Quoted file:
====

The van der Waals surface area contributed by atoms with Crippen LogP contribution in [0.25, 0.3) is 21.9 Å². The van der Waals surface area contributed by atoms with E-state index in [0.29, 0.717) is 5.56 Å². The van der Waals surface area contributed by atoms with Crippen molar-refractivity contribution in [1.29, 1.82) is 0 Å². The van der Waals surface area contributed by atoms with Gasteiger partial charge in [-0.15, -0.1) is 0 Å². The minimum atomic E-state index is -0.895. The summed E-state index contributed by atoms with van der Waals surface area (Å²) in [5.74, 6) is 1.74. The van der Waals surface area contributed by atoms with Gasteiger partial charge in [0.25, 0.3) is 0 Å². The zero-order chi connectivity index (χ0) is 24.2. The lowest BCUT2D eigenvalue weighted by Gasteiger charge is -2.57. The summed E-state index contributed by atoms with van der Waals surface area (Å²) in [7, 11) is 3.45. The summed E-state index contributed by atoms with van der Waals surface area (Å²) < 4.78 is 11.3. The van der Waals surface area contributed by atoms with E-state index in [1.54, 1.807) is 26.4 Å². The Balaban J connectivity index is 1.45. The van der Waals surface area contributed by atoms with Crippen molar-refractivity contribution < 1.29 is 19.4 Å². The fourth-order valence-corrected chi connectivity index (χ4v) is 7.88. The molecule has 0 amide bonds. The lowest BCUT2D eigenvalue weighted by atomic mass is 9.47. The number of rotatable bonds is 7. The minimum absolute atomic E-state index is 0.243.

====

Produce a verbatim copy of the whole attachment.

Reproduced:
The van der Waals surface area contributed by atoms with Crippen LogP contribution in [0.25, 0.3) is 21.9 Å². The van der Waals surface area contributed by atoms with E-state index in [0.29, 0.717) is 5.56 Å². The van der Waals surface area contributed by atoms with Crippen molar-refractivity contribution in [1.29, 1.82) is 0 Å². The van der Waals surface area contributed by atoms with Gasteiger partial charge in [-0.15, -0.1) is 0 Å². The minimum atomic E-state index is -0.895. The summed E-state index contributed by atoms with van der Waals surface area (Å²) in [5.74, 6) is 1.74. The van der Waals surface area contributed by atoms with Gasteiger partial charge in [0.25, 0.3) is 0 Å². The zero-order chi connectivity index (χ0) is 24.2. The lowest BCUT2D eigenvalue weighted by Gasteiger charge is -2.57. The summed E-state index contributed by atoms with van der Waals surface area (Å²) in [7, 11) is 3.45. The summed E-state index contributed by atoms with van der Waals surface area (Å²) < 4.78 is 11.3. The van der Waals surface area contributed by atoms with E-state index in [1.54, 1.807) is 26.4 Å². The Balaban J connectivity index is 1.45. The van der Waals surface area contributed by atoms with Crippen molar-refractivity contribution < 1.29 is 19.4 Å². The fourth-order valence-corrected chi connectivity index (χ4v) is 7.88. The molecule has 0 amide bonds. The lowest BCUT2D eigenvalue weighted by atomic mass is 9.47. The number of rotatable bonds is 7. The minimum absolute atomic E-state index is 0.243.